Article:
The world’s largest carbonated soft drinks company, The Coca-Cola Company, is now set to expand its beverage portfolio beyond the liquid refreshment beverage space and enter the fluid milk market. The beverage giant, in partnership with Select Milk Producers, will roll-out its “Fairlife” fluid milk in the U.S. next month, and ramp up distribution and marketing behind this brand by early next year. According to Coca-Cola, Fairlife will contain 50% more protein and calcium, and 30% less sugar than ordinary milk, and contain no lactose. At the same time, this more nutritious fluid milk product will be sold for twice the price of regular milk. The launch of Coca-Cola’s premium milk is coming at a time when milk sales in the U.S. are falling. In fact, fluid milk sales in the country have declined by roughly 8% in the last decade. Entering a new market will add incremental sales to Coca-Cola’s top line, but Fairlife could be more than just another brand in the company’s long list of over 1,000 drink brands sold worldwide. Despite falling levels of milk consumption in the U.S., Coca-Cola, with its strong brand recognition and marketing muscle might be able to draw customers to its premium milk, and even boost overall fluid milk sales in the long run.
We estimate a $42 stock price for Coca-Cola, which is around 5% below the current market price.
Coca-Cola is known for selling carbonated drinks, which account for almost two-thirds of the company’s value, by our estimates. The company has long been in the firing line of health activists, who discourage consumption of beverages with high amounts of sugars, calories, and artificial substances — all of which are attributes of sodas such as Diet Coke and Coca-Cola. Growing health and wellness concerns are the main reason for the soda slowdown in the last decade or so in the U.S. On the other hand, the fluid milk market is also in decline in the domestic market, despite the fact that health concerns support milk intake. Traditional milk is faced with growing competition from non-dairy milk alternatives and other healthy foods such as yogurt and energy bars. Consumption of milk is also falling as more and more customers skip breakfast altogether. In fact, half of the U.S. population above 18 years of age doesn’t drink milk. This telling statistic supports why per capita consumption in the country is estimated to drop 6% by 2025 to 86.6 kilograms, down from approximately 92 kilograms currently.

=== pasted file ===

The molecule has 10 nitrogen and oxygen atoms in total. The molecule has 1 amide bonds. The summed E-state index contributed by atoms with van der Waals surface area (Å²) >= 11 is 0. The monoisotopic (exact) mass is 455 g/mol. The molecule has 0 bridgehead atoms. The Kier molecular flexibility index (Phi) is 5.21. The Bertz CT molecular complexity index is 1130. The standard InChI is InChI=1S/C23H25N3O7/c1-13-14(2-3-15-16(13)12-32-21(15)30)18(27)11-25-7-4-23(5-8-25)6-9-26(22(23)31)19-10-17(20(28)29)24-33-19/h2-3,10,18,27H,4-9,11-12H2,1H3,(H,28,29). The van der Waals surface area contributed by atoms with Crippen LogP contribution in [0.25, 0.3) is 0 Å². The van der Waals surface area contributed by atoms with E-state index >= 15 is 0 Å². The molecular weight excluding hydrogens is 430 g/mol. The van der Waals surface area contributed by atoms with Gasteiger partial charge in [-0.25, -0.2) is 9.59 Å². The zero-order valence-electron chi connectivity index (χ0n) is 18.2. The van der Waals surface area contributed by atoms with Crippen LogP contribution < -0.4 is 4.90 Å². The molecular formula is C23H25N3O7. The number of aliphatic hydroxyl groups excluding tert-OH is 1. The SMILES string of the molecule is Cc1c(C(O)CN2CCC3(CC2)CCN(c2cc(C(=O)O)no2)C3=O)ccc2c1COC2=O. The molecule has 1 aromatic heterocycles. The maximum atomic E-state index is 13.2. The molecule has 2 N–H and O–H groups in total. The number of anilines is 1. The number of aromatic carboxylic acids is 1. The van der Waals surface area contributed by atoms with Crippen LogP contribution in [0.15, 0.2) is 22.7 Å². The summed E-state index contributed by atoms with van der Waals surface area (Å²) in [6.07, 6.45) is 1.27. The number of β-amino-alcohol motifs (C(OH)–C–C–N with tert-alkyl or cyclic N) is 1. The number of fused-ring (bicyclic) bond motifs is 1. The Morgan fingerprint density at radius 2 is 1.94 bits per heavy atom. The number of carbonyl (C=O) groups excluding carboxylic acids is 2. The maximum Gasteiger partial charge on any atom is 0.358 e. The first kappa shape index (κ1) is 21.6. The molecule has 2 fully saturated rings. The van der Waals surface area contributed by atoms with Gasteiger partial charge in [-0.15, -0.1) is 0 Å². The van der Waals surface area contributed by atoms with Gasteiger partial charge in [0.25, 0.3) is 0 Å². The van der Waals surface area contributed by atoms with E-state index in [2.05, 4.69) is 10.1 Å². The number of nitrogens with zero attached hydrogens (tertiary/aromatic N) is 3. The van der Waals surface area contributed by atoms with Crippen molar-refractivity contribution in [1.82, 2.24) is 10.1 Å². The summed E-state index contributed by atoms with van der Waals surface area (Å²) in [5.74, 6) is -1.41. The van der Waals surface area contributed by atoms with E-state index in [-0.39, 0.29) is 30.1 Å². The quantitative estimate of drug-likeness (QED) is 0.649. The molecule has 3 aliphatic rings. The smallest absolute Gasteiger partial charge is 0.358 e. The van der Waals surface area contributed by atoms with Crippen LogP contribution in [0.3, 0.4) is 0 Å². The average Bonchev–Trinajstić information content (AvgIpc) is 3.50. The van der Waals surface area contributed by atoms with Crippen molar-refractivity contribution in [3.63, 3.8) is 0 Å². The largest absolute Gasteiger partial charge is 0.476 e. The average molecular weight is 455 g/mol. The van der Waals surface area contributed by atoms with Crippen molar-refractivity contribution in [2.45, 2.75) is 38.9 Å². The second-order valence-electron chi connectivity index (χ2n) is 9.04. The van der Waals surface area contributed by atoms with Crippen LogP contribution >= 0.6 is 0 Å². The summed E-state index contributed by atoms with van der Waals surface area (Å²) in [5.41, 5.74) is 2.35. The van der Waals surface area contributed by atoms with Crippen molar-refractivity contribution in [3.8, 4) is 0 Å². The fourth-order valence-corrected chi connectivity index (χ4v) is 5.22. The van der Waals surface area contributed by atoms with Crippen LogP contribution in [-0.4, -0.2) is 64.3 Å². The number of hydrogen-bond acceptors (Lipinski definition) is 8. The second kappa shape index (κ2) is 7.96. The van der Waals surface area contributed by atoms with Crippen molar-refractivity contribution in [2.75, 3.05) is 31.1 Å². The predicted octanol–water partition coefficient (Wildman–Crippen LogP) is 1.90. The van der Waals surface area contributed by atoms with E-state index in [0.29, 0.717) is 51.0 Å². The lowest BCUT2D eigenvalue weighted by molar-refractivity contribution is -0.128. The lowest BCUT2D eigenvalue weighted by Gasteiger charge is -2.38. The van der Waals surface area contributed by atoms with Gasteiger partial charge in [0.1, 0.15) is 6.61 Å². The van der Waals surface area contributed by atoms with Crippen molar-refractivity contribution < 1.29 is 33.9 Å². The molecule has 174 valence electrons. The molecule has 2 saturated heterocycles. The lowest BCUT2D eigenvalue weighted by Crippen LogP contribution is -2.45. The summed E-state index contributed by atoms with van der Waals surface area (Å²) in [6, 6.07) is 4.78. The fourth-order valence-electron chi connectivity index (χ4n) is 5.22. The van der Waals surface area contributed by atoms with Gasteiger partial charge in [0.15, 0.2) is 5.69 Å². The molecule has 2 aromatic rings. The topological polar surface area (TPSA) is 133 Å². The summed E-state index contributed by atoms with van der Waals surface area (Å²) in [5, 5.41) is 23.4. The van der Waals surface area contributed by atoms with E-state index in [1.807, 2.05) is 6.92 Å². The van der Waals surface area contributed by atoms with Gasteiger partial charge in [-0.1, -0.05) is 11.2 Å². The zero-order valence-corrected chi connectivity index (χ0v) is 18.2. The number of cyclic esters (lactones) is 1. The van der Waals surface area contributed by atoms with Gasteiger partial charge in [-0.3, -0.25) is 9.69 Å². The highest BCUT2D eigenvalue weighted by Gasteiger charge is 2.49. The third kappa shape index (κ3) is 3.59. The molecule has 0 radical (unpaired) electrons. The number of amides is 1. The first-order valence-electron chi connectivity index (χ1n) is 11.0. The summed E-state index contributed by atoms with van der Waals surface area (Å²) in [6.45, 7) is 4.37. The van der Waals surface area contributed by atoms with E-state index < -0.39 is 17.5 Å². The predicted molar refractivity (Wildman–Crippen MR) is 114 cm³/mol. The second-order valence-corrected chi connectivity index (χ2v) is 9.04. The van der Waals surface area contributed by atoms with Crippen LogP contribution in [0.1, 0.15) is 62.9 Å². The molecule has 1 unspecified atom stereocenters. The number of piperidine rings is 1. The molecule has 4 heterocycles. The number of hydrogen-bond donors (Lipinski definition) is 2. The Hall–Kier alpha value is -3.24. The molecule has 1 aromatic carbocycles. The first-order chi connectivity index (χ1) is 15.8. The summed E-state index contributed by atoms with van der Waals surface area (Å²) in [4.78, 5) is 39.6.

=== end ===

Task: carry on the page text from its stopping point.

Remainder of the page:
Despite low levels of fluid milk consumption in the U.S. at present, Coca-Cola’s Fairlife could be able to derive meaningful growth from this segment, and here’s why:
Healthy Product, Strong Branding-
Coca-Cola is one of the most valued brands around the world, and strong branding and marketing initiatives could drive sales for Fairlife. Perception is one factor which impacts customers’ decision in choosing foods and beverages. Although studies argue how there is little to no meaningful difference between conventional and organic milk, the latter has seen a steep rise in sales in recent times, despite the overall decline in milk consumption. In 2013, while conventional milk volumes, which formed 95% of the net volumes, decreased 2.6% year-over-year, volumes for organic milk rose over 5%.  Words like “organic” and “sustainable” appeal to customers, and Coca-Cola’s Fairlife, which comes from sustainable family farms and is marketed as more nutritious, could also attract much attention, enough for customers to pay double the price of regular milk. Coca-Cola is looking to shake-up the U.S. fluid milk market through innovative advertising and marketing, and strategic packaging — Fairlife comes in bottles akin to juice bottles. In Denver’s test market, where Fairlife was introduced earlier in the year, the fluid milk brand showed a sales rise of 4%. Given Coca-Cola’s marketing muscle and strong brand appeal, Fairlife could garner meaningful sales following the nation-wide launch next month.
Premium Milk Could Boost Profitability
If Coca-Cola manages to achieve high volume sales of Fairlife in the future, the product’s high prices and economies of scale could boost the company’s net profitability. Bottled water is another high volume market, but Coca-Cola and other beverage makers such as PepsiCo don’t derive meaningful profits from this category mainly due to competitive pricing. In addition, Coca-Cola has been criticized for selling “bottled tap water,” which forced the company to withdraw its water brand Dasani from the U.K. in 2004. However, enhancing the quality of regular milk might not meet the same fate.
Coca-Cola’s Simply brand of juice and juice drinks grew 7% in North America last year (94% U.S., 6% Canada), despite the 1.9% decline in the overall fruit beverage segment in the domestic market. Even though the high amounts of sugars and calories have dissuaded consumers from juice consumption, especially orange juices, the Simply brand enjoys strong sales as it is marketed as healthier, all-natural, and contains no added sugar or preservatives. Fairlife could be another Simply for Coca-Cola, and in addition to boosting the company’s beverage portfolio and sales, this premium milk could very well shake-up the overall U.S. fluid milk market.